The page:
Victim Researcher Profile

Researcher Photo

Amanda Leppert Leppert Gomes





University of South Florida



Bachelor's, currently enrolled as MA student


Applied Medical Anthropology



Previously, my engagement in research and community service centered on evaluating the assumptions of policy against social reality and promoting equitable social programs. Throughout my undergraduate career: • I conducted original fieldwork in the Isthmus of Tehuantepec, Oaxaca Mexico for a study of the social impacts, including on wellbeing, of a green-energy mega-windfarm constructed in an indigenous community. Support for these projects assumed the increase of socio-economic wellbeing of this historically marginalized area. However, my analysis documented that due to lack of systematic efforts in social investment programs, the project increased levels of inequity in the community along historic trends. • As a research assistant for contracted work for the University of the Virgin Islands, I assisted in the completion of a complete community profile for the communities on the islands, locally compatible definition(s) of resilience, and recommendations for the island’s 5 year hazard mitigation plan. I worked with the Dominican migrant population on St. John, the “Frenchie” community on St. Thomas, established local researchers, government and civil service representatives, and various NGO institutions serving marginalized populations on the area. I conducted interviews on the aftermath of hurricanes Irma and Maria and the inequitable restoration of various communities. • I served as the PMEL Lead for my university’s Engineer’s without Borders chapter where I used anthropological knowledge to engage community leaders in the development of a water source project in an indigenous community in rural Bolivia. I established evaluation metrics to ensure the project met community daily needs, in lieu of merely obtaining accessibility metrics. Currently, my research objectives as a National Science Foundation Graduate Research Fellow fellow align with promoting policy change necessary for helping gender based violence survivors along their healing journeys. With the understanding that survivor centered policy changes hold the potential to increase lifetime wellbeing of survivors, in addition to, mitigating emergent chronic health disparities among this group, such research of how specific current policy structures limit survivors access to resources in their healing journeys are vital. My experience as a Master's student in the Applied Anthropology Program at the University of South Florida has given me the skills to provide policy-relevant research necessary to guide policy initiatives aimed at confronting gender based violence. In this program, I have personal guidance from medical anthropologists with years of experience confronting structural policy issues at the intersections of immigration and health, socio-cultural aspects of HIV and AIDS, and refugee populations' health in the United States. My training is in qualitative and mixed-methods studies.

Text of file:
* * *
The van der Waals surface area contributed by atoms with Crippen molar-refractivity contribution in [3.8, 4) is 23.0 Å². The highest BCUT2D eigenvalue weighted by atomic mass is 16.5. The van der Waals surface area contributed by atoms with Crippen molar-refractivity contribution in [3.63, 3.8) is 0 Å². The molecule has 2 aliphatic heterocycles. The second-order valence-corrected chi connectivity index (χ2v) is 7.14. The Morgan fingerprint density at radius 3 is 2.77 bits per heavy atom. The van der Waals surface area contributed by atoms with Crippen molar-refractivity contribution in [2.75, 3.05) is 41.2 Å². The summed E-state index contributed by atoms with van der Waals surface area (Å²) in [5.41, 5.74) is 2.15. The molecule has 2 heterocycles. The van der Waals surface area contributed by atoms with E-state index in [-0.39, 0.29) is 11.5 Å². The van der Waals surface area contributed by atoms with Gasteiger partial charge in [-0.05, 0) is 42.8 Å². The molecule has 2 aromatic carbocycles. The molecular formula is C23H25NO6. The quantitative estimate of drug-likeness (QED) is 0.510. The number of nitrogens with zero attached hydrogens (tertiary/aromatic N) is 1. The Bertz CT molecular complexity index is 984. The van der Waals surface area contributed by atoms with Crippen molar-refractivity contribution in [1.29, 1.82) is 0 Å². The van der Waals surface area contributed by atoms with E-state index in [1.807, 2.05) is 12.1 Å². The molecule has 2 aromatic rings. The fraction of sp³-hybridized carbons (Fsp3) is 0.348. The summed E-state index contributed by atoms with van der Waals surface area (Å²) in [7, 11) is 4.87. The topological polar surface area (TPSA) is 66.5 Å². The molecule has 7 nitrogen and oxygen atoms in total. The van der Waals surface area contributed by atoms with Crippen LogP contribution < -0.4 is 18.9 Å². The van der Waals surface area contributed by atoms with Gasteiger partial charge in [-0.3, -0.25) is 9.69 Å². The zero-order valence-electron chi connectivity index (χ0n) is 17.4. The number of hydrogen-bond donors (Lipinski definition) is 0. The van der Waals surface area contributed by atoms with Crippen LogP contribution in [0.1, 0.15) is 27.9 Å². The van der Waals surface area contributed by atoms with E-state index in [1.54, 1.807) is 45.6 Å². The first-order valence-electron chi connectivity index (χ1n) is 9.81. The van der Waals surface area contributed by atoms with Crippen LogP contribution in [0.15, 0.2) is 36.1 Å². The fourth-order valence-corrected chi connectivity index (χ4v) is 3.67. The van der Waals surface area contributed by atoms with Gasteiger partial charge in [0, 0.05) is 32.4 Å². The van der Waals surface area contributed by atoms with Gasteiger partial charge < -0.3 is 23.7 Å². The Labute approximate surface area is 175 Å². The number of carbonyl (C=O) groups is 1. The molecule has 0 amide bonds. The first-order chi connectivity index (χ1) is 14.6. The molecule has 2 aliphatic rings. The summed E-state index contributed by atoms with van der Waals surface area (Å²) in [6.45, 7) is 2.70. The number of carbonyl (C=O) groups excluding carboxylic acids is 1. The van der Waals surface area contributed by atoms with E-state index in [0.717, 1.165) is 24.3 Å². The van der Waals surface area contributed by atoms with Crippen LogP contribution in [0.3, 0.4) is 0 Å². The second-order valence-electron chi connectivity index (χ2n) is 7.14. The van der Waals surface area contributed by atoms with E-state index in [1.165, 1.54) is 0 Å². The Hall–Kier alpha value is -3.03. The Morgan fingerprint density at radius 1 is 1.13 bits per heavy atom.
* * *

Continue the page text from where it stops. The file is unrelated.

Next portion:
Child Abuse and Sexual Abuse, Dating Violence (Teen), Domestic and Family Violence, Sexual Abuse or Violence (other than campus sexual assault), Stalking



Community-based participatory research, Data collection, Ethnography, Needs assessment, Program evaluation, Qualitative studies